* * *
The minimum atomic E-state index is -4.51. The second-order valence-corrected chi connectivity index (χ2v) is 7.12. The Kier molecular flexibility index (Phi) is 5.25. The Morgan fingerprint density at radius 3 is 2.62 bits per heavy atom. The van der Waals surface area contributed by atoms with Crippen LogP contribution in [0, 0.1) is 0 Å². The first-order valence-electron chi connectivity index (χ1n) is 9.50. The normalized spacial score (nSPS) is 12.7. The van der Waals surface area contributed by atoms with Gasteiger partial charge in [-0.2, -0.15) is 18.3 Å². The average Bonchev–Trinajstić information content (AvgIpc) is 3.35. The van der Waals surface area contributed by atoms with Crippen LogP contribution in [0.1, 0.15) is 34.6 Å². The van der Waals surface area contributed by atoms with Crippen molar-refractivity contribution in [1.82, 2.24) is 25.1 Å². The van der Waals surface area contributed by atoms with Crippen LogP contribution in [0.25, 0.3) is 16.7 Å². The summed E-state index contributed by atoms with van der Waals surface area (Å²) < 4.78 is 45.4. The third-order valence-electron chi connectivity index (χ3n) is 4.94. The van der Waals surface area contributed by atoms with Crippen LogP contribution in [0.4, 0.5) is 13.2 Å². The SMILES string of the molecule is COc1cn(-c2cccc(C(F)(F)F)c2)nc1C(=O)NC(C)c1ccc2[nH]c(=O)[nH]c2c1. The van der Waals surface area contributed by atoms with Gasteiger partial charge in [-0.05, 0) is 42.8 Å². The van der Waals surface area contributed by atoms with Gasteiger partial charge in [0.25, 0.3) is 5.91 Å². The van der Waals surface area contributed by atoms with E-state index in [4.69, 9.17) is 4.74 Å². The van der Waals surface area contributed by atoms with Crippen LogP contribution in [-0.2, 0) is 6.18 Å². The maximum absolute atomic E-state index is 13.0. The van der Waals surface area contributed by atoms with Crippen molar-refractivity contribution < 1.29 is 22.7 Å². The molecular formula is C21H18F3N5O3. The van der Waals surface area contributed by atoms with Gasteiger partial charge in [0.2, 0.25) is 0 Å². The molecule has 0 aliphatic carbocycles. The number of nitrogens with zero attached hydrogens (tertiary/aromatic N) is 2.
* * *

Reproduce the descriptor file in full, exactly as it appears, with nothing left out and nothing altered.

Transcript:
The minimum atomic E-state index is -4.51. The second-order valence-corrected chi connectivity index (χ2v) is 7.12. The Kier molecular flexibility index (Phi) is 5.25. The Morgan fingerprint density at radius 3 is 2.62 bits per heavy atom. The van der Waals surface area contributed by atoms with Crippen LogP contribution in [0, 0.1) is 0 Å². The first-order valence-electron chi connectivity index (χ1n) is 9.50. The normalized spacial score (nSPS) is 12.7. The van der Waals surface area contributed by atoms with Gasteiger partial charge in [-0.2, -0.15) is 18.3 Å². The average Bonchev–Trinajstić information content (AvgIpc) is 3.35. The van der Waals surface area contributed by atoms with Crippen LogP contribution in [0.1, 0.15) is 34.6 Å². The van der Waals surface area contributed by atoms with Crippen molar-refractivity contribution in [1.82, 2.24) is 25.1 Å². The van der Waals surface area contributed by atoms with Crippen LogP contribution in [0.25, 0.3) is 16.7 Å². The summed E-state index contributed by atoms with van der Waals surface area (Å²) < 4.78 is 45.4. The third-order valence-electron chi connectivity index (χ3n) is 4.94. The van der Waals surface area contributed by atoms with Crippen LogP contribution in [0.4, 0.5) is 13.2 Å². The SMILES string of the molecule is COc1cn(-c2cccc(C(F)(F)F)c2)nc1C(=O)NC(C)c1ccc2[nH]c(=O)[nH]c2c1. The van der Waals surface area contributed by atoms with Gasteiger partial charge in [-0.05, 0) is 42.8 Å². The van der Waals surface area contributed by atoms with Gasteiger partial charge in [0.25, 0.3) is 5.91 Å². The van der Waals surface area contributed by atoms with E-state index in [4.69, 9.17) is 4.74 Å². The van der Waals surface area contributed by atoms with Crippen LogP contribution in [-0.2, 0) is 6.18 Å². The maximum absolute atomic E-state index is 13.0. The van der Waals surface area contributed by atoms with Crippen molar-refractivity contribution < 1.29 is 22.7 Å². The molecular formula is C21H18F3N5O3. The van der Waals surface area contributed by atoms with Gasteiger partial charge in [0.2, 0.25) is 0 Å². The molecule has 0 aliphatic carbocycles. The number of nitrogens with zero attached hydrogens (tertiary/aromatic N) is 2.